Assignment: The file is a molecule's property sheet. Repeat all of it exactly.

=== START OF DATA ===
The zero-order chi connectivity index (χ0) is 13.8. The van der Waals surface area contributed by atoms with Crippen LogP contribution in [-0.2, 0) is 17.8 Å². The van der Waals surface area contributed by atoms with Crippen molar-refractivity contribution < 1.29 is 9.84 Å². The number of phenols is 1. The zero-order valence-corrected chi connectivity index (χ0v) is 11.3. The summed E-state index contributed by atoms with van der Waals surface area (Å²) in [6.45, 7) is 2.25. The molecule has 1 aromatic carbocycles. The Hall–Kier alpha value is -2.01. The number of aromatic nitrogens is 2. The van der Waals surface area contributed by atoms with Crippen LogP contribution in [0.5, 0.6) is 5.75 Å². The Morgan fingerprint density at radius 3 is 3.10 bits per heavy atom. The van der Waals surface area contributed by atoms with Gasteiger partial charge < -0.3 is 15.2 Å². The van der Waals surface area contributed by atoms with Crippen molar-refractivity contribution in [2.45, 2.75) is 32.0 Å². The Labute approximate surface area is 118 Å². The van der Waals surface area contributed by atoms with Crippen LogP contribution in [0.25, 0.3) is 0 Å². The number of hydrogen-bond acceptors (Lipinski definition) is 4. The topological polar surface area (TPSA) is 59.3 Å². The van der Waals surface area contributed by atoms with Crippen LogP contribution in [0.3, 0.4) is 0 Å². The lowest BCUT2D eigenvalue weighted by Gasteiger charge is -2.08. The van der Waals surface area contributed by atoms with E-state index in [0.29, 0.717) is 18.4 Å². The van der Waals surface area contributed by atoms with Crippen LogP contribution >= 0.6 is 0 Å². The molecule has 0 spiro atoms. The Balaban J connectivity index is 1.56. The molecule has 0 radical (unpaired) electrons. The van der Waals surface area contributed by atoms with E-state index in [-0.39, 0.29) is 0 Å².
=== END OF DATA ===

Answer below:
The zero-order chi connectivity index (χ0) is 13.8. The van der Waals surface area contributed by atoms with Crippen LogP contribution in [-0.2, 0) is 17.8 Å². The van der Waals surface area contributed by atoms with Crippen molar-refractivity contribution < 1.29 is 9.84 Å². The number of phenols is 1. The zero-order valence-corrected chi connectivity index (χ0v) is 11.3. The summed E-state index contributed by atoms with van der Waals surface area (Å²) in [6.45, 7) is 2.25. The molecule has 1 aromatic carbocycles. The Hall–Kier alpha value is -2.01. The number of aromatic nitrogens is 2. The van der Waals surface area contributed by atoms with Crippen LogP contribution in [0.5, 0.6) is 5.75 Å². The Morgan fingerprint density at radius 3 is 3.10 bits per heavy atom. The van der Waals surface area contributed by atoms with Gasteiger partial charge < -0.3 is 15.2 Å². The van der Waals surface area contributed by atoms with Crippen molar-refractivity contribution in [2.45, 2.75) is 32.0 Å². The Labute approximate surface area is 118 Å². The van der Waals surface area contributed by atoms with Crippen LogP contribution in [0.25, 0.3) is 0 Å². The number of hydrogen-bond acceptors (Lipinski definition) is 4. The topological polar surface area (TPSA) is 59.3 Å². The van der Waals surface area contributed by atoms with Crippen LogP contribution in [0.3, 0.4) is 0 Å². The lowest BCUT2D eigenvalue weighted by Gasteiger charge is -2.08. The van der Waals surface area contributed by atoms with E-state index in [0.29, 0.717) is 18.4 Å². The van der Waals surface area contributed by atoms with Crippen LogP contribution >= 0.6 is 0 Å². The molecule has 0 spiro atoms. The Balaban J connectivity index is 1.56. The molecule has 0 radical (unpaired) electrons. The van der Waals surface area contributed by atoms with E-state index in [-0.39, 0.29) is 0 Å².